Their progress across the Grasslands only became more difficult. Between the tall grasses and the cuts healing all over, they were grateful for the nearness of the next obsidian block. Who made the road, Marceles wondered, and why didn’t they make it right? Were there Breakers or Telekenetics that lifted the blocks of obsidian? And if so, how could they have been powerful enough? The Akari Grasslands were incredibly hostile, between the sun and everything trying to eat them. Then there were the wraiths at night – Marceles swore he’d never set foot on the ground of the Grasslands at night again. Where were Starlark and Dionus?
“So many questions, and no way for me to find the answers.”
The next evening they came up against a river that ran so red Marceles said he wouldn’t be surprised to discover it was filled with blood. The debate between himself and Balthandar was whether or not to cross it, as they didn’t know what they would find in it (besides “godsdamned leeches”) nor what would greet them on the other side. The stone path ran to its banks and then disappeared. There was no path on the other side as far as they could see, even with shorter grasses on the far bank. They would discuss it and decide by first light.
Little did they know that they would be forced to decide in the night.
The mysterious wraiths of the Akari Grasslands attacked them in the middle of the night. Marceles awoke to find one standing above him, straddling him as it looked down and studied him in his sleep. Balthandar rammed his spear through the wraith’s skull and kicked it off the obsidian into the grass where it disappeared. They packed without looking down, and as soon as they moved to run the obsidian was overwhelmed with screaming wraiths. Balthandar and Marceles fled to the river. The wraiths stopped at the banks and watched them go, disappearing back into the grass as they climbed to the other side.
The grass on that side of the river was low enough to see over, but tall enough to obscure holes in the ground large enough to step in and trip over. Rodents of some sort lived in the holes that would bite at their feet, and large horned bull-like beasts attacked them on the plain. By the time Marceles had written, they had been forced to kill eight. At least, he noted, their meat seemed good to eat.
“One other positive note, however: there were no leeches in the bloody river.”
Entries 95-101 ~ Day 215-221
Though the sun continued to beat down on them, and there was no longer a clear path to follow, their trek across the Akari Grasslands had become significantly safer. Safe enough to dwell upon those Marceles had left behind, those he wished he could share his experience with, especially Naline. She had been his secret, and the one who kept his secrets. Naline was the one person to love him for who he truly was, and he had cast her aside.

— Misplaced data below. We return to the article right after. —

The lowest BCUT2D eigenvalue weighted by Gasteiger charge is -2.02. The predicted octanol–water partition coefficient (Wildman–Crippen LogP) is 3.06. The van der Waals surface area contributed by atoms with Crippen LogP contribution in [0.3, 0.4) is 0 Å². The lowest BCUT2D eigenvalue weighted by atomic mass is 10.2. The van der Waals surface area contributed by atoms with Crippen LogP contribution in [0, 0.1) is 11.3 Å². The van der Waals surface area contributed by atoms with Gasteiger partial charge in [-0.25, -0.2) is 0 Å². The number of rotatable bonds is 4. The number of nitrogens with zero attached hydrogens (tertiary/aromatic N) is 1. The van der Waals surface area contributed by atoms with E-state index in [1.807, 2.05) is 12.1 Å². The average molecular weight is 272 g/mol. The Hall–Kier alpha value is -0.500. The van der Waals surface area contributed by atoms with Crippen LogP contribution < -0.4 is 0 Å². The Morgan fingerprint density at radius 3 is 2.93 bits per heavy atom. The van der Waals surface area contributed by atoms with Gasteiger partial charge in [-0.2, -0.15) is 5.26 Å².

Marceles seemed frustrated the next day, writing about his prowess with a blade and his ability to see (and thus understand) his opponent completely. There was no technique he had not encountered, no fight he could not win. Unlike his companions, he had been forced from a life that he could be truly proud of. He would build a new reputation for himself in the Nanten, and slay the darkness that lay at its heart.
The next day, Marceles noticed that the Mortuga (as Balthandar had begun referring to the horned beasts) had not only ceased to attack them but were giving them a wide berth. Marceles wondered what had happened to Dionus and Starlark. Perhaps they were dead? Even Balthandar had remained somewhat distant over the preceding days. Marceles knew he couldn’t spend too much energy looking back, dwelling on home or those he had lost, but needed to focus forward on finding Salisir. They were drawing close to Senida, he reasoned, and it was there he hoped to find his next clue.
They entered the golden fields surrounding Senida the following day, which is where Marceles assumed the city earned the name “City of Golden Waves.” The stalks of the golden grass contained a sweet liquid, the discovery of which was cause enough for them to laugh. They hadn’t tasted sugar in months. There were no Mortuga, no holes with vicious rodents in them, and no hawks. Marceles noted that he couldn’t help but feel happy, even if it was just the sugar coursing through his veins.